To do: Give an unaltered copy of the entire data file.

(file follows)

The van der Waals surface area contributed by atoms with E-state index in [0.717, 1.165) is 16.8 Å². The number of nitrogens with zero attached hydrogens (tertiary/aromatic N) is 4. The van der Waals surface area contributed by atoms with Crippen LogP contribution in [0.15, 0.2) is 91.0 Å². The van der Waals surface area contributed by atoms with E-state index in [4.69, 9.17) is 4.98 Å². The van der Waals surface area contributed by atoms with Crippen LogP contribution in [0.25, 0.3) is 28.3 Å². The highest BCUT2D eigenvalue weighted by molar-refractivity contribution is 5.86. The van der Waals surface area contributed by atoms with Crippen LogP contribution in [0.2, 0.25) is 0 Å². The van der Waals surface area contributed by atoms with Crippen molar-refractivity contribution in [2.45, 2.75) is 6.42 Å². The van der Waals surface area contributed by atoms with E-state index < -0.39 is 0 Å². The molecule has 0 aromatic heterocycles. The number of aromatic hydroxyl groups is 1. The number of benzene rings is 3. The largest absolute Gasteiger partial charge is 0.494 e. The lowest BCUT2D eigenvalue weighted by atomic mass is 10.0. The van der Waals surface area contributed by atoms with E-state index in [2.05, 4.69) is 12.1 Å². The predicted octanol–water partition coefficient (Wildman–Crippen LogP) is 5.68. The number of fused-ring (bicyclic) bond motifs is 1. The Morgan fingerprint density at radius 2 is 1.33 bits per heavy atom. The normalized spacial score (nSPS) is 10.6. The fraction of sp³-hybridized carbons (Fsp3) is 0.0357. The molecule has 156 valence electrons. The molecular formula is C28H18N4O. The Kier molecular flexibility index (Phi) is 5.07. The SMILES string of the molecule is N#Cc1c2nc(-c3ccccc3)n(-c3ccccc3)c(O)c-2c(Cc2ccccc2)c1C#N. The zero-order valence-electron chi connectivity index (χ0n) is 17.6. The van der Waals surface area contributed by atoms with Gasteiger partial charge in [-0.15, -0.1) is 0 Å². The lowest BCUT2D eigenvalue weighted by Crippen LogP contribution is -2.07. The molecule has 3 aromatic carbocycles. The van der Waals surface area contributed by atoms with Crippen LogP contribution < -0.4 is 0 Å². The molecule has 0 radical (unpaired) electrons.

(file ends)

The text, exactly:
The van der Waals surface area contributed by atoms with E-state index in [0.717, 1.165) is 16.8 Å². The number of nitrogens with zero attached hydrogens (tertiary/aromatic N) is 4. The van der Waals surface area contributed by atoms with Crippen LogP contribution in [0.15, 0.2) is 91.0 Å². The van der Waals surface area contributed by atoms with E-state index in [4.69, 9.17) is 4.98 Å². The van der Waals surface area contributed by atoms with Crippen LogP contribution in [0.25, 0.3) is 28.3 Å². The highest BCUT2D eigenvalue weighted by molar-refractivity contribution is 5.86. The van der Waals surface area contributed by atoms with Crippen LogP contribution in [0.2, 0.25) is 0 Å². The van der Waals surface area contributed by atoms with Crippen molar-refractivity contribution in [2.45, 2.75) is 6.42 Å². The van der Waals surface area contributed by atoms with E-state index < -0.39 is 0 Å². The molecule has 0 aromatic heterocycles. The number of aromatic hydroxyl groups is 1. The number of benzene rings is 3. The largest absolute Gasteiger partial charge is 0.494 e. The lowest BCUT2D eigenvalue weighted by atomic mass is 10.0. The van der Waals surface area contributed by atoms with E-state index in [2.05, 4.69) is 12.1 Å². The predicted octanol–water partition coefficient (Wildman–Crippen LogP) is 5.68. The number of fused-ring (bicyclic) bond motifs is 1. The Morgan fingerprint density at radius 2 is 1.33 bits per heavy atom. The normalized spacial score (nSPS) is 10.6. The fraction of sp³-hybridized carbons (Fsp3) is 0.0357. The molecule has 156 valence electrons. The molecular formula is C28H18N4O. The Kier molecular flexibility index (Phi) is 5.07. The SMILES string of the molecule is N#Cc1c2nc(-c3ccccc3)n(-c3ccccc3)c(O)c-2c(Cc2ccccc2)c1C#N. The zero-order valence-electron chi connectivity index (χ0n) is 17.6. The van der Waals surface area contributed by atoms with Gasteiger partial charge in [-0.15, -0.1) is 0 Å². The lowest BCUT2D eigenvalue weighted by Crippen LogP contribution is -2.07. The molecule has 3 aromatic carbocycles. The van der Waals surface area contributed by atoms with Crippen LogP contribution < -0.4 is 0 Å². The molecule has 0 radical (unpaired) electrons.